Finnish Cinnamon and Cardamom Buns

I love cardamom:  nothing against cinnamon or nutmeg here, but cardamom is just unusual enough that using it in a dessert makes it somehow more special, more of the “event” that desserts should always be.  Perhaps it’s in the blood:  we three clever sisters have a bit of Finnish ancestry, after all.

The author of Falling Cloudberries, Tessa Kiros has more than a bit:  Her mother is Finnish, her father Cypriot.  She grew up in South Africa, and now makes her home in Italy.  Her collection of family recipes, therefore, is both a virtual travelogue and an intriguing international cookbook.  I’ve had this book for a while, and have long loved looking through its dreamy pictures, but until now that’s as far as it had gone.  (I have a bit of a cookbook problem, as we know).  But I finally corrected this, with Cinnamon and Cardamom Buns as the obvious choice to inaugurate things.

Besides being simply delicious, these rolls have the great virtue of looking much harder to make than they actually are.  (Yes, I will admit to saying that).  Don’t be afraid of the fact that you have to wield a rolling pin; you don’t even have to be all that good with it.

As you might expect, after making the dough and letting it rise (I left mine overnight in the fridge), you roll it out flat and sprinkle on the cinnamon. Don’t worry about running out; I had extra.  To get it nicely distributed, hold some sugar mix a fist, slightly open, and flick the mixture on the dough with a snappy wrist action; it seems to distribute better that way but you’ll figure out what method works for you as you assemble them. 

Roll your cinnamon-dusted dough up (you’ve added the cardamom to the dough itself) and here’s the trick:  you cut your log into wedges or “v” shapes rather than fat discs (like you might for a regular cinnamon bun or an icebox cookie). You then sit them on their widest, fattest edge (the bottom the triangle you have created, with the point sticking up like a little christmas tree).  Place your finger on the top, the point, and use your finger to SMUSH that point down into the base of the roll.  Because the dough will be strong from kneading it will not fall apart and in fact will resist slightly while holding its shape, giving you a pan full of these beauties, ready for their final rise:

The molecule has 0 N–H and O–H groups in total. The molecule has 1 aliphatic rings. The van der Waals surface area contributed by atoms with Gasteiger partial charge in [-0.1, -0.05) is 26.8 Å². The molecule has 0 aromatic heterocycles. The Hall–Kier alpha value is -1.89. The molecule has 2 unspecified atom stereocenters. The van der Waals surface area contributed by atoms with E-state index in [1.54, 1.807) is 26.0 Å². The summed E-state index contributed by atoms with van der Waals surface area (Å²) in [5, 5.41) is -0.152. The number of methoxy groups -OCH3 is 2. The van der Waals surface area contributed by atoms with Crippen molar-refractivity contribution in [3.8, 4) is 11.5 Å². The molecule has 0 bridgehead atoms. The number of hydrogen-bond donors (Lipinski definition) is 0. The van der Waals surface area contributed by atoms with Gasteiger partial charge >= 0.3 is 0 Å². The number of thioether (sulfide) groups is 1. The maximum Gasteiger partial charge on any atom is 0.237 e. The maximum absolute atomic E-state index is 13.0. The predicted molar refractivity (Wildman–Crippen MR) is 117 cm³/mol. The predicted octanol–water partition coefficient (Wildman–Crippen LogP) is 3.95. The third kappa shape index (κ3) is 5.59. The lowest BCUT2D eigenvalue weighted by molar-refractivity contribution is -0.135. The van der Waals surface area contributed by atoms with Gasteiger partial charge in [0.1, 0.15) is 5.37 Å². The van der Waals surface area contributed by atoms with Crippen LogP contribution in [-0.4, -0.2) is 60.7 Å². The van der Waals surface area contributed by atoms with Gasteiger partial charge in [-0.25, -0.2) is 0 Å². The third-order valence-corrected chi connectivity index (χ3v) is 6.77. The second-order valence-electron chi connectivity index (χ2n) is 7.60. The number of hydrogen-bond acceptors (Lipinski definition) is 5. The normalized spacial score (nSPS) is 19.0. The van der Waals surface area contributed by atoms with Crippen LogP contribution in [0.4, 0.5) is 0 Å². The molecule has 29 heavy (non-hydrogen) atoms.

These rise rather quickly–though it’s hard to see, you’ll know they are ready when the sharp edges soften as the dough puffs up.  Then into the oven.  Thanksfully, the bake quickly too, being so petite, and you can enjoy them almost immediately.  The author notes that these buns freeze beautifully:  while I don’t have any reason to doubt her, you know what I’m going to say next:  we didn’t have any left over to test that theory!

I made a few modifications to the recipe–the recipe calls for one ounce of fresh yeast, which I haven’t managed to find.  In any case, I wanted to use my special yeast for sweet doughs (like I used in my Pan de Muerto) and settled on a conversion of 2.75 teaspooons of instant to correspond to one ounce fresh.  It rose rather nicely, so seems I got the proportions right; or right enough.  I also used only 22.5 ounces of flour (the recipe called for 5 1/4 c flour, which per my normal conversion of 4.5 ounces to a cup would have required a bit more).  I think this amount of flour was just right:  The dough was quite firm and well-developed.

Another hint is to let the dough relax a bit before rolling it out.  Since you make four separate logs that you cut up per the method described above, what I did was flatten each quarter out into a square after I divided the dough, let rest a few minutes, and then start rolling out each piece of dough.  Each log is successively easier–probably as much from getting in the swing of things as from the dough relaxing a bit.

Here’s the recipe, with my modifications:

Cinnamon & Cardamom Buns   adapted from Falling Cloudberries by Tessa Kiros


  • 1c cold milk
  • 1/2 cup sugar
  • 2 3/4 t instant yeast (or 4t active dry)
  • 1 egg, lightly beaten
  • 4 1/2 oz (1 stick + 1 T) softened butter
  • 2 t ground cardamom
  • 1 t salt
  • 22.5 ounces (5 cups) all-purpose flour

cinnamon butter

  • 2 t cinnamom
  • 1/4c + 1T sugar
  • 5 T softened butter
  • 1 egg, lightly beaten